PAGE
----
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When kids plant their own organic container food garden on the patio, they will eat what they grow. Kids can grow a pizza garden in a raised bed or fruit trees in large pots. Urban gardens are springing up between strip malls and fast food places inspiring kids around the country to grow their own food. Community gardens are making a healthy difference as an inexpensive plot can produce food for the whole family. Healthy lunch boxes start with the organic ingredients from those gardens. Some schools, like Santa Paula High School, have local farms deliver fresh organic produce and local chefs working with students to create a healthy menu. But many schools still have processed, low nutrient meals provided by large food processing corporations. For a healthier lunch, kids can pack salads, sandwiches, and  leftovers in insulated lunch boxes with reusable food containers that are BPA, PVC, and phthalate free, and dishwasher safe.  Kids can find insulated stainless steel thermos, stainless steel utensils, and ice packs to create healthy meals they enjoy.  Stainless steel and plastic systems are available with lots of sizes and shapes for dips, soups, sauces, puddings, and delicate foods. Kids can keep food warm by pouring boiling water into their thermos before filling it with soup or putting it in the freezer to keep their pudding cold. When kids grow an organic veggie garden, they can pack fresh, healthy lunches in reusable containers.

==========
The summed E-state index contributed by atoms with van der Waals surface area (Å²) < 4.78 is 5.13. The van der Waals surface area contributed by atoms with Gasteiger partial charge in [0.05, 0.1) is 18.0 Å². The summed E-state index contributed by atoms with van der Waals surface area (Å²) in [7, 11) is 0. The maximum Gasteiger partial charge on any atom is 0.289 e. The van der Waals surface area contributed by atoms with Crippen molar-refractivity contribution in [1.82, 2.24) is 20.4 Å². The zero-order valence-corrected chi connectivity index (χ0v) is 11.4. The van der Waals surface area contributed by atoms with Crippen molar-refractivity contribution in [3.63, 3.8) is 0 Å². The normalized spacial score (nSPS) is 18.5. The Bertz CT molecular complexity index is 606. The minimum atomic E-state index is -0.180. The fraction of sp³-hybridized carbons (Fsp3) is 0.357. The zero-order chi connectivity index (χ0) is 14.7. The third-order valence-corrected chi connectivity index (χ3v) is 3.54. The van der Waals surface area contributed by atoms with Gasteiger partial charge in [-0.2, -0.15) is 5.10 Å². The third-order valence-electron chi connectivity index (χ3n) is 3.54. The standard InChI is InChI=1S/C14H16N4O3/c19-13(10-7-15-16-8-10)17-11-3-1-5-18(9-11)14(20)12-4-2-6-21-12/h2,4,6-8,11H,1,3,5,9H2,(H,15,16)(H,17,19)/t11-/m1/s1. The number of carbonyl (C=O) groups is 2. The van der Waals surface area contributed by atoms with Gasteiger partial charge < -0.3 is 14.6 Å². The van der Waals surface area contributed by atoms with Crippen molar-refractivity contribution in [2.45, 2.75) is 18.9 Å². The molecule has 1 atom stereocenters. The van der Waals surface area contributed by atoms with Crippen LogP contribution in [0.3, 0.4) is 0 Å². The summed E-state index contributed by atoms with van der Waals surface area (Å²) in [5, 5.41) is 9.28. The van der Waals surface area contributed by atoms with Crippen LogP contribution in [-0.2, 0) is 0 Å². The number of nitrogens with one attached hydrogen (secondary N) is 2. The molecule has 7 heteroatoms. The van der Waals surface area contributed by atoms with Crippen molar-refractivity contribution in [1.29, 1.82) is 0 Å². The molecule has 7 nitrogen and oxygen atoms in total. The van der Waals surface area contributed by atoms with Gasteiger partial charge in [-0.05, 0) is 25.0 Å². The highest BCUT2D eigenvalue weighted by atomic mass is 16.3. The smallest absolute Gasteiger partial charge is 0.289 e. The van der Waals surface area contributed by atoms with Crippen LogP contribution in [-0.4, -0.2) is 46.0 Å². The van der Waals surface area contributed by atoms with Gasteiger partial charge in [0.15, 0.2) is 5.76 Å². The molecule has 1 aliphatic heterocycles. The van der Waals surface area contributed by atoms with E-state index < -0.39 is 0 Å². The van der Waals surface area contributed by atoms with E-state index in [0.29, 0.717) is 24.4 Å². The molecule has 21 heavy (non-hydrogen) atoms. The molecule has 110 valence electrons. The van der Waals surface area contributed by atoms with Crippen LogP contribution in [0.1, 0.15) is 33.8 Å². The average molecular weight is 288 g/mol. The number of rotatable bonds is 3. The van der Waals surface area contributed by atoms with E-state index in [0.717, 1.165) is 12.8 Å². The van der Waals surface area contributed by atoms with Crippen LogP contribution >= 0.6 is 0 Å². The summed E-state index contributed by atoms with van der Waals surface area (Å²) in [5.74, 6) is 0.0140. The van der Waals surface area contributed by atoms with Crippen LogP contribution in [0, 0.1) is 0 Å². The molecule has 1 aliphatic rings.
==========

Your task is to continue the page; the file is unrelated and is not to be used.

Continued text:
Kid Chef Melon Ball Salad

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In the summer, kids can make an inviting organic melon ball salad for a snack, outdoor meal, or party treat. Thousands of years ago kids in Africa were enjoying watermelons. Watermelons are rich in antioxidants, vitamin C, and lycopene for a healthy cardiovascular system. Cantaloupe contains a broad spectrum of nutrients and is rich in beta-carotene. Kids can grow melons in their organic raised bed garden or get in season organic melons at their local Farmers Market. Honeydew melon is also rich in nutrients and is a pretty green color to make a rainbow melon ball salad with the red watermelon and orange cantaloupe. Small kids can ask an adult to cut the melons in half. Using a 2 inch cookie scoop, kids find it fun to make balls of melon. Kids can refill the scooped out watermelon skin with the melon balls for a colorful display.